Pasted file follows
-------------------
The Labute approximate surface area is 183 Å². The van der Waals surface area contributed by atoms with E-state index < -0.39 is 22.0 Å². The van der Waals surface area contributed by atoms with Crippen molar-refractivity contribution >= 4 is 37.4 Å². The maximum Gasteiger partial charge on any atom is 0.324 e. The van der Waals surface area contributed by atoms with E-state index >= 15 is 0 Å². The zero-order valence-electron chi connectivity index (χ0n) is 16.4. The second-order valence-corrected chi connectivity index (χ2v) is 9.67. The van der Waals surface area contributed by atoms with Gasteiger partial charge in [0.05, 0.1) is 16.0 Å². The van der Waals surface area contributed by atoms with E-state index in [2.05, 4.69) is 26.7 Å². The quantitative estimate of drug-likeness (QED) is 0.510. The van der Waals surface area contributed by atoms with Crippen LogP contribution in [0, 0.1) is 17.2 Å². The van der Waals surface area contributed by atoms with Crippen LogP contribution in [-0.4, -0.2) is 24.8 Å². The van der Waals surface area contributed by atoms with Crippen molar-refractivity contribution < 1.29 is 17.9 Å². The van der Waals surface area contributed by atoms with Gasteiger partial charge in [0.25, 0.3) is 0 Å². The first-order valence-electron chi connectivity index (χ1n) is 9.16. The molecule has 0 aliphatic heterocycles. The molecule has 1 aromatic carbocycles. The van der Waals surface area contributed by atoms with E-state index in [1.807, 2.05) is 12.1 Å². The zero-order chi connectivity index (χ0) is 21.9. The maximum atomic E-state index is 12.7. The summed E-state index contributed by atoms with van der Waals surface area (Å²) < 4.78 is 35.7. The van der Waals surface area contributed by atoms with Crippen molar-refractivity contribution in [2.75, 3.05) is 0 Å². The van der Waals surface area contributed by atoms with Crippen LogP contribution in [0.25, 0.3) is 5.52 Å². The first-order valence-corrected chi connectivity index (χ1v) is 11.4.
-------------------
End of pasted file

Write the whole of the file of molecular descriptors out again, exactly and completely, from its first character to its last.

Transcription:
The Labute approximate surface area is 183 Å². The van der Waals surface area contributed by atoms with E-state index < -0.39 is 22.0 Å². The van der Waals surface area contributed by atoms with Crippen molar-refractivity contribution >= 4 is 37.4 Å². The maximum Gasteiger partial charge on any atom is 0.324 e. The van der Waals surface area contributed by atoms with E-state index >= 15 is 0 Å². The zero-order valence-electron chi connectivity index (χ0n) is 16.4. The second-order valence-corrected chi connectivity index (χ2v) is 9.67. The van der Waals surface area contributed by atoms with Gasteiger partial charge in [0.05, 0.1) is 16.0 Å². The van der Waals surface area contributed by atoms with E-state index in [2.05, 4.69) is 26.7 Å². The quantitative estimate of drug-likeness (QED) is 0.510. The van der Waals surface area contributed by atoms with Crippen LogP contribution in [0, 0.1) is 17.2 Å². The van der Waals surface area contributed by atoms with Crippen LogP contribution in [-0.4, -0.2) is 24.8 Å². The van der Waals surface area contributed by atoms with Crippen molar-refractivity contribution < 1.29 is 17.9 Å². The van der Waals surface area contributed by atoms with Gasteiger partial charge in [0.25, 0.3) is 0 Å². The first-order valence-electron chi connectivity index (χ1n) is 9.16. The molecule has 0 aliphatic heterocycles. The molecule has 1 aromatic carbocycles. The van der Waals surface area contributed by atoms with E-state index in [1.807, 2.05) is 12.1 Å². The zero-order chi connectivity index (χ0) is 21.9. The maximum atomic E-state index is 12.7. The summed E-state index contributed by atoms with van der Waals surface area (Å²) < 4.78 is 35.7. The van der Waals surface area contributed by atoms with Crippen molar-refractivity contribution in [2.75, 3.05) is 0 Å². The van der Waals surface area contributed by atoms with Crippen LogP contribution in [0.25, 0.3) is 5.52 Å². The first-order valence-corrected chi connectivity index (χ1v) is 11.4.